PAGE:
In Which Content Areas Are Countries Relatively Strong or Weak?
For purposes of comparison, Exhibit 3.2 profiles the relative performance in science content areas within the comparison countries, while Exhibit 3.3 provides the corresponding information for the Benchmarking states and Exhibit 3.4 for the districts and consortia. These exhibits display the difference between average performance in each content area and average science performance overall, highlighting any variation. The profiles reveal that as in the participating countries, students in many of the Benchmarking jurisdictions performed relatively better or worse in several content areas than they did overall. For example, the Benchmarking entities generally approximated the US pattern of performing better in life science and in scientific inquiry and the nature of science than they did overall.
In particular, a number of jurisdictions had relatively high performance in scientific inquiry and the nature of science, including Maryland, Massachusetts, Chicago, Jersey City, Montgomery County, and Naperville. Although the difference was not large, physics was the content area in which the performance of students in the United States was weakest relative to overall science performance. Several of the Benchmarking participants also had relatively low physics performance, although only in South Carolina and the Fremont/Lincoln/Westside Public Schools was the difference statistically significant.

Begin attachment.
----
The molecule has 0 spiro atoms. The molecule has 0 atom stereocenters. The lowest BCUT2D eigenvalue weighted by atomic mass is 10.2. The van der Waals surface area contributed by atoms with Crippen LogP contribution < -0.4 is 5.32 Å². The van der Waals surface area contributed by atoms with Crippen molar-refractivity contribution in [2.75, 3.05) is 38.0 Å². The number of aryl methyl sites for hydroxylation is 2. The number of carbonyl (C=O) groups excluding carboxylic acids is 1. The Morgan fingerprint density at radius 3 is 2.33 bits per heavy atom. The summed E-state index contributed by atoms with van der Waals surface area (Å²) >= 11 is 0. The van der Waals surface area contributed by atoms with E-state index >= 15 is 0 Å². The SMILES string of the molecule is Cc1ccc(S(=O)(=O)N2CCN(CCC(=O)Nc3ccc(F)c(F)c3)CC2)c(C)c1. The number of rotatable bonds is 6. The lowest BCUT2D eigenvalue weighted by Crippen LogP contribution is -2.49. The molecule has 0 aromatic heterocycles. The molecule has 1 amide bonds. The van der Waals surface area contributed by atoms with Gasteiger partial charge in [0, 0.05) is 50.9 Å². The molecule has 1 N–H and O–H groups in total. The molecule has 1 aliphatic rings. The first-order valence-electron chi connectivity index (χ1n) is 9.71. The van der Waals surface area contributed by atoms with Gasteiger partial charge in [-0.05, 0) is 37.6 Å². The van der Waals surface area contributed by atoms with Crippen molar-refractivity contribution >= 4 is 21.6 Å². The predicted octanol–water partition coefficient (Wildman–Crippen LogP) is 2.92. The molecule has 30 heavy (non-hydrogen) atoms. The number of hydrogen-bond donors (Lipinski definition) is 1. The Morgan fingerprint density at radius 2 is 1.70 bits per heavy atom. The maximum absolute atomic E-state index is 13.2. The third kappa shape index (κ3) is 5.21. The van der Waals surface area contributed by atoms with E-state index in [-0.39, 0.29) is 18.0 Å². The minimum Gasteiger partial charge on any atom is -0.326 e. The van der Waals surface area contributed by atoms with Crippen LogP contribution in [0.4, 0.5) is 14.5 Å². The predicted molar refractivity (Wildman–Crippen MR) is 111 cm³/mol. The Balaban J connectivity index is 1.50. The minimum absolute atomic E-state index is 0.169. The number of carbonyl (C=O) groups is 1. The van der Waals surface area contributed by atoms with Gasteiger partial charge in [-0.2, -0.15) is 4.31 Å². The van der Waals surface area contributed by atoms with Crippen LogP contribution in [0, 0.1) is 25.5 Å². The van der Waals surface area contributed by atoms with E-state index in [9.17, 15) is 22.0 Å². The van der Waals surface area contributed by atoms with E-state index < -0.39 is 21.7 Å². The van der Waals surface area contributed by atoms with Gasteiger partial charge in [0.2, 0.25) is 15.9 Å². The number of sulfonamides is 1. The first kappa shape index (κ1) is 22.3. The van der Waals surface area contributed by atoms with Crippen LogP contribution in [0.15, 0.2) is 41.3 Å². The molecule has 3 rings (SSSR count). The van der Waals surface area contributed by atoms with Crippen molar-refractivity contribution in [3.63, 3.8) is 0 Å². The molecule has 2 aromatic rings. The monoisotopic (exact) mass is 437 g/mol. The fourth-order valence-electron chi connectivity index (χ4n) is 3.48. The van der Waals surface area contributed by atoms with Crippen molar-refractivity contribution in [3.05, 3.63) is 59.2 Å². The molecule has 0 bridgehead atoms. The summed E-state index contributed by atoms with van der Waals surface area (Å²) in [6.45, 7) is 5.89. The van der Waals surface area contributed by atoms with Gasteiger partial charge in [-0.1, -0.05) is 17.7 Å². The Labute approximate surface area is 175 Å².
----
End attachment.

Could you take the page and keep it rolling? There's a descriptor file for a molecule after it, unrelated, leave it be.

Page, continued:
Differences in relative performance may be related to one or more of a number of factors, such as emphases in intended curricula or widely used textbooks, strengths or weaknesses in curriculum implementation, and the grade level at which topics are introduced. For the Benchmarking entities, the patterns of relative strengths and weaknesses profiled in Exhibit 3.3 and Exhibit 3.4 are sometimes reflected in strengths and weaknesses relative to other countries and the United States (shown in Exhibit 3.1).
TIMSS 1999 Benchmarking is a project of the
International Study Center
Boston College, Lynch School of Education